Paramyxoviruses contain two membrane-anchored glycoproteins that are required for virion attachment to and fusion with the membrane of the host cell. Depending on the biological properties of the virus, the attachment protein is referred to as either the hemagglutinin-neuraminidase (HN), the hemagglutinin (H), or the G glycoprotein which lacks hemagglutinating and neuraminidase activities. Whereas most paramyxoviruses employ sialic acid moieties as receptors, HeV and NiV make use of a cell-surface expressed protein and their G glycoprotein binds to ephrin-B2 on host cells . The fusion protein (F) facilitates the fusion of virion and host cell membranes during virus infection, and is an oligomeric homotrimer [14, 15]. The biologically active F protein consists of two disulfide linked subunits, F1 and F2, which are generated by the proteolytic cleavage of a precursor polypeptide known as F0 (reviewed in [16, 17]). In all cases the membrane-anchored subunit, F1, contains a new amino terminus that is hydrophobic and highly conserved across virus families and referred to as the fusion peptide (reviewed in ). There have been considerable advances in the understanding of the structural features and development of mechanistic models of how several viral envelope glycoproteins function in driving the membrane fusion reaction (reviewed in [19–21]). One important feature of many of these fusion glycoproteins are two α-helical domains referred to as heptad repeats (HR) that are involved in the formation of a trimer-of-hairpins structure [22, 23]. HR-1 is located proximal to the amino (N)-terminal fusion peptide and HR-2 precedes the transmembrane domain near the carboxyl (C)-terminus [22, 24–26]. For many viral fusion glycoproteins the N-terminal HR-1 forms an interior, trimeric coiled-coil surrounded by three anti-parallel helices formed from HR-2 (reviewed in ). Both the HeV and NiV F glycoprotein HR domains have been shown to interact with each other and form the typical 6-helix coiled-coil bundles [24, 27].
Peptide sequences from either HR domain of the F glycoprotein of several paramyxoviruses, including HeV and NiV have been shown to be inhibitors of fusion [25, 28–35]. Targeting this membrane fusion step of the viral infection process has garnered much attention, primarily lead by work on human immunodeficiency virus type 1 (HIV-1) (reviewed in ). Indeed, the HIV-1 envelope derived peptide, enfuvirtide (Fuzeon™, formerly T-20), has been clinically successful [37, 38]. Enfuvirtide is a 36-amino acid peptide corresponding to a portion of the C-terminal HR-2 domain of the gp41 subunit of the envelope glycoprotein. Approved by the FDA in March 2003, enfuvirtide has been shown to be comparable to other anti-retroviral therapeutics in terms of reducing viral load, and is generally well tolerated despite its parenteral administration, and enfuvirtide has added significantly to optimized combination therapy in a growing number of patients with multiple HIV-1 resistance to the currently available antiretroviral drugs .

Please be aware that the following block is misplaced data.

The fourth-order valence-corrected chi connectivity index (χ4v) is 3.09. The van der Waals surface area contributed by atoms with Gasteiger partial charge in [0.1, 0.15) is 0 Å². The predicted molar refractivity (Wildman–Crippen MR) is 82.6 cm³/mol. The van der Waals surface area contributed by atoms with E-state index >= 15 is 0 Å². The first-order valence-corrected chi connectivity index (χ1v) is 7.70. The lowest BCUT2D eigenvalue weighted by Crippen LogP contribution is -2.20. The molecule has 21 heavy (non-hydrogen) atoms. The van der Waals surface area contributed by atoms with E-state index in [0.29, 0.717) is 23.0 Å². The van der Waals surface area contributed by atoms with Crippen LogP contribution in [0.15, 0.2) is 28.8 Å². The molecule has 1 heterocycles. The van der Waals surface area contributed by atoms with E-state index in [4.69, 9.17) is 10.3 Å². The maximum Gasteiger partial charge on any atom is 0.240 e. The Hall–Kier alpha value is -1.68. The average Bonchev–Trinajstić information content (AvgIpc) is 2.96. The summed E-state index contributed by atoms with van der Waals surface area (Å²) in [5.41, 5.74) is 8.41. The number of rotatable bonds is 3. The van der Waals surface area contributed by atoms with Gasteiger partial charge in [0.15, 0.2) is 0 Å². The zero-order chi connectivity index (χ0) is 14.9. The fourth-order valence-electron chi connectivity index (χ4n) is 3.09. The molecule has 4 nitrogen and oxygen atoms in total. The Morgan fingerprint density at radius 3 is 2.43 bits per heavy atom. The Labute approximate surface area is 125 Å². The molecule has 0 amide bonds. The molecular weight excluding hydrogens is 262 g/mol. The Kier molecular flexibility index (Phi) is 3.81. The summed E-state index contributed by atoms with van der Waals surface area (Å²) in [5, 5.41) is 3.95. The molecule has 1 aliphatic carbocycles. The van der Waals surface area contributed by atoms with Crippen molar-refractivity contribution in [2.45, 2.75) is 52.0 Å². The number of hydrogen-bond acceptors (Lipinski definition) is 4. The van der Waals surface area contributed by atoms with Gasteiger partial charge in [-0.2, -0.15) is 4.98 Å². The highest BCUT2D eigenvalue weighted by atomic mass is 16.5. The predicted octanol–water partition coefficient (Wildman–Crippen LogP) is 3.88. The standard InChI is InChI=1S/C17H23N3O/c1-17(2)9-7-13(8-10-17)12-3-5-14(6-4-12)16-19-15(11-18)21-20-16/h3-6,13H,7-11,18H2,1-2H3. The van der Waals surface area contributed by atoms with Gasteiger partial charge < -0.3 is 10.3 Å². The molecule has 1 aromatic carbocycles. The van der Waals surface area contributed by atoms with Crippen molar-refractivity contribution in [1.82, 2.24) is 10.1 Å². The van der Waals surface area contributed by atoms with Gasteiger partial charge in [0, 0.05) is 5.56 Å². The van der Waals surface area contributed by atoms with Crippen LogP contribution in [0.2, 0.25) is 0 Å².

No therapeutic treatments are currently available for HeV or NiV infection. In our previous studies, we demonstrated that peptides derived from the HR-2 of either the HeV or NiV F were potent inhibitors of fusion . However, although these peptides were effective, their specific properties such as overall length where not optimized, and they were large and somewhat insoluble making synthesis and purification problematic. In preparation to evaluate these peptides as potential therapeutic fusion inhibitors against NiV and HeV infection, second generation versions were designed with changes aimed at improving their solubility and in vivo half-life when administered to animals. In the current study, we have produced shorter 36 amino acid capped peptides by amidation at the N-terminus and acetylation at the carboxyl-terminus. In addition, two alternate peptide versions were made with the addition of a poly(ethylene glycol) moiety to either the C-terminus or the N-terminus. Here we report on the biological activity of these modified peptides and demonstrate that chemical modification increased solubility significantly without altering their biological properties of inhibiting membrane fusion. Further, all three versions were capable of blocking both fusion as well as live HeV and NiV infection with IC50 concentrations in the nM range, similar to those reported with other viral systems.
Heptad peptide inhibition of Hendra virus and Nipah virus-mediated cell-cell fusion
Summary of 50% inhibitory concentration values of peptide fusion inhibitors in cell-cell fusion and virus infection assays.
IC50* Capped NiV FC2 (nM)
IC50 N-PEG NiV FC2 (nM)
IC50 C-PEG NiV FC2 (nM)
Live virus Inhibition
Heptad peptide inhibition of Hendra virus and Nipah virus infection